The notion of transnational/ism is neither straightforward nor innocent. Transnational can stand as a different conceptualization of internationalization alongside other conceptualizations such as cosmopolitan, global, glocal, translocal, and so on. Furthermore, “transnational” as an analytic in the social studies of topics ranging from law to non-state corporate actors to migration, has different genealogies and reflects divergent definitions. Different genealogies of the concept in STS can also be traced to postcolonial and feminist STS, global STS, anthropological STS as well as STS initiatives that focus on North-South/South-South relationships, among others. Today, there are a proliferation of initiatives that acknowledge and build the transnational scope of STS as a field of study, including the increasing number of panels organized during the 4S annual meetings. This thematic issue therefore not only builds on the aforementioned exhibits, but also has taken a shape alongside ongoing transnational collaborations and discussions.
We witness different departure points—problem spaces—in scholarly works that address the importance of doing STS at a transnational scale. For example, STS scholars have questioned the spread and translation of STS works developed in US/European contexts into different contexts alongside the critiques of direct adaptation of theories, concepts and methodologies of US/Euro-centric STS. We can also think of the emergence of counter-hegemonic formations and discussions, including, for example, Latin American STS (e.g., Kreimer and Vessuri 2018), the journal Tapuya: Latin American Science, Technology, and Society; East Asian STS (e.g., Chen 2012), and the journal East Asian Science, Technology and Society; The TransAsiaSTS Network; Singapore STS (Clancey 2018); and Philippine STS (Atienza and Gutierrez 2021). In this landscape, we can also see the critiques of US/European-centered STS developed by scholars located in North American and European countries alongside feminist, postcolonial, decolonial, and anti-colonial STS works.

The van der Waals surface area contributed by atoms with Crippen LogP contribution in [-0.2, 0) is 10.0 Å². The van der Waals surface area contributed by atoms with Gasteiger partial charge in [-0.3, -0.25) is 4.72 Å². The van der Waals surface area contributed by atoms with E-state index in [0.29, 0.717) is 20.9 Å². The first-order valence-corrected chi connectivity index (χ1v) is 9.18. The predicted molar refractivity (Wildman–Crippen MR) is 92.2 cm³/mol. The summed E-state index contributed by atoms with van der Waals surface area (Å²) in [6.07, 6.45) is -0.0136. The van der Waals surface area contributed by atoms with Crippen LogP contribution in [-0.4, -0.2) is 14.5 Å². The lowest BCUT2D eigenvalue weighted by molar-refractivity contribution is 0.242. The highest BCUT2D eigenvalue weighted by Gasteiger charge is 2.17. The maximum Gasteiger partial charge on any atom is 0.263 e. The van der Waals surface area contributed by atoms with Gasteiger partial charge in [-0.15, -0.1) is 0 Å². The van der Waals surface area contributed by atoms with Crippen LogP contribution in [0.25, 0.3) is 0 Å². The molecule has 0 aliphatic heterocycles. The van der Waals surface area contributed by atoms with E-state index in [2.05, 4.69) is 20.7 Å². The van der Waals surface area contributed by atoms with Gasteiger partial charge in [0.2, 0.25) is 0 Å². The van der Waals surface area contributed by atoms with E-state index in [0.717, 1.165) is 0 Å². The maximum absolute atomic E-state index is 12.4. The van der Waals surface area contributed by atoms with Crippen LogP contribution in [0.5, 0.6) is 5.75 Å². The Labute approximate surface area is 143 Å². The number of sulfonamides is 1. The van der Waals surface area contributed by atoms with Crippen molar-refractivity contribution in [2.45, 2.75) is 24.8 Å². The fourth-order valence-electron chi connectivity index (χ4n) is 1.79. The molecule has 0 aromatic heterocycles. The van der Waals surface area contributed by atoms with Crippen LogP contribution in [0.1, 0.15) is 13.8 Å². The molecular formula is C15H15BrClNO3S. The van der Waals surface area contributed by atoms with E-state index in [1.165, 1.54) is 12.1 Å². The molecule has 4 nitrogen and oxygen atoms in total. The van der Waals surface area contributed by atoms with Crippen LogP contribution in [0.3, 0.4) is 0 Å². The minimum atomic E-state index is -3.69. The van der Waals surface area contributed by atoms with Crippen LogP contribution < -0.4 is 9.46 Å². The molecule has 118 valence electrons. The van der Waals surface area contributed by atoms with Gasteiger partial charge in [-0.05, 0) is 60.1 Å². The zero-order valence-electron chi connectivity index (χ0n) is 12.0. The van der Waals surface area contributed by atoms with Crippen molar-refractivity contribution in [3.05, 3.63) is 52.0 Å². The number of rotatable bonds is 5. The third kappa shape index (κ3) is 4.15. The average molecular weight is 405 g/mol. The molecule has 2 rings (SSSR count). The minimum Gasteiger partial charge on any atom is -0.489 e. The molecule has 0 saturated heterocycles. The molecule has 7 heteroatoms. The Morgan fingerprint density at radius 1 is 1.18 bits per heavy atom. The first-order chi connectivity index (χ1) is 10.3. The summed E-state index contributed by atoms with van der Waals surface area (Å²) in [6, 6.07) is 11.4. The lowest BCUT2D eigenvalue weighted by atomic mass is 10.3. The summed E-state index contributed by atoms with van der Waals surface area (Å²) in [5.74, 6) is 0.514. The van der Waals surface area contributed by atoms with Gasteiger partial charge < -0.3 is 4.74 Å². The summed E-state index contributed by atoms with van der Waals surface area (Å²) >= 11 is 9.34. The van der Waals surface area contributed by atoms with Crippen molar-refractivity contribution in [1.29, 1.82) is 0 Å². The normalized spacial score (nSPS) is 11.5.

In this collection, our departure point is not directly addressing the hegemony of US/Euro-centric development of Science & Technology Studies (STS) as a field of study. We rather frame the problem space in methodological terms, and do not aim to employ “transnational” as a conceptual analytic. This methodological orientation is in direct conversation with the limits of methodological nationalism reflected in various STS works which conceive of the nation-state as the sole unit of analysis or as a container for technoscientific processes. Nevertheless, there is a subtle line in drawing attention to the limits of methodological nationalism. Critiques of methodological nationalism question the approaches to nation-states as a container/unit of analysis in the studies of societal developments, processes and changes. This line of critique is obviously not new; we note here the long standing discussions over globalization. However, for example, as the Covid-19 pandemic and the ongoing war between Ukraine and Russia have depicted in recent years, the nation-state is still a required scale of analysis. Therefore, rather than using notions like “global STS,” our emphasis on “TRANSnational” seeks to acknowledge the perplexing importance of the nation-state as a scale of analysis without adopting a form of methodological nationalism. We therefore inquire about novel methodological approaches in exploring the histories, presents and futures of STS.